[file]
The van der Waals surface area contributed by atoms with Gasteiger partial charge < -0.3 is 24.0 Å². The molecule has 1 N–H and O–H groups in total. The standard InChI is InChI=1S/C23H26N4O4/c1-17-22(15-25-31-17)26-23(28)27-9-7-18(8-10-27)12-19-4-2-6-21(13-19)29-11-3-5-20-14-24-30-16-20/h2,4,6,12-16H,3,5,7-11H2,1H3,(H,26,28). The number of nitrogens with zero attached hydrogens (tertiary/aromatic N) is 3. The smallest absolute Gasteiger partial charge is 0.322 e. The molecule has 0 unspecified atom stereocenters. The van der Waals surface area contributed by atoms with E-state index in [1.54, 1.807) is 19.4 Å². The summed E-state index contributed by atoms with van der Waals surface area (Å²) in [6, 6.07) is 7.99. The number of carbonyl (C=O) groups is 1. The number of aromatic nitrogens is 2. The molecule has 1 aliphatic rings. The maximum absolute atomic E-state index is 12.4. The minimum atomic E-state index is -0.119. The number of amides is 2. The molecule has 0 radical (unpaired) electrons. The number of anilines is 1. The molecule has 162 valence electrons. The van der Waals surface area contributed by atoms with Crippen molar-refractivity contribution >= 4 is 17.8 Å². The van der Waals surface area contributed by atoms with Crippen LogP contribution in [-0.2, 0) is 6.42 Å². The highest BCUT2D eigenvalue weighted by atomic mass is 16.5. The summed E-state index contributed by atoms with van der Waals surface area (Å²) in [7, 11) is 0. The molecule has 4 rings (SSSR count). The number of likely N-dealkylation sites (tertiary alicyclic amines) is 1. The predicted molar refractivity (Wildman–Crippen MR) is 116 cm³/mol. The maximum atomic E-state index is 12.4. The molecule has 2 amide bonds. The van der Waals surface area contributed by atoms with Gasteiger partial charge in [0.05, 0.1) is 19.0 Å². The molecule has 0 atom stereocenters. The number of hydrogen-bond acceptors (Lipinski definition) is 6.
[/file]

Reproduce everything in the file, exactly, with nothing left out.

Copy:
The van der Waals surface area contributed by atoms with Gasteiger partial charge < -0.3 is 24.0 Å². The molecule has 1 N–H and O–H groups in total. The standard InChI is InChI=1S/C23H26N4O4/c1-17-22(15-25-31-17)26-23(28)27-9-7-18(8-10-27)12-19-4-2-6-21(13-19)29-11-3-5-20-14-24-30-16-20/h2,4,6,12-16H,3,5,7-11H2,1H3,(H,26,28). The number of nitrogens with zero attached hydrogens (tertiary/aromatic N) is 3. The smallest absolute Gasteiger partial charge is 0.322 e. The molecule has 0 unspecified atom stereocenters. The van der Waals surface area contributed by atoms with E-state index in [1.54, 1.807) is 19.4 Å². The summed E-state index contributed by atoms with van der Waals surface area (Å²) in [6, 6.07) is 7.99. The number of carbonyl (C=O) groups is 1. The number of aromatic nitrogens is 2. The molecule has 1 aliphatic rings. The maximum absolute atomic E-state index is 12.4. The minimum atomic E-state index is -0.119. The number of amides is 2. The molecule has 0 radical (unpaired) electrons. The number of anilines is 1. The molecule has 162 valence electrons. The van der Waals surface area contributed by atoms with Crippen molar-refractivity contribution >= 4 is 17.8 Å². The van der Waals surface area contributed by atoms with Crippen LogP contribution in [-0.2, 0) is 6.42 Å². The highest BCUT2D eigenvalue weighted by atomic mass is 16.5. The summed E-state index contributed by atoms with van der Waals surface area (Å²) in [7, 11) is 0. The molecule has 4 rings (SSSR count). The number of likely N-dealkylation sites (tertiary alicyclic amines) is 1. The predicted molar refractivity (Wildman–Crippen MR) is 116 cm³/mol. The maximum atomic E-state index is 12.4. The molecule has 2 amide bonds. The van der Waals surface area contributed by atoms with Gasteiger partial charge in [0.05, 0.1) is 19.0 Å². The molecule has 0 atom stereocenters. The number of hydrogen-bond acceptors (Lipinski definition) is 6.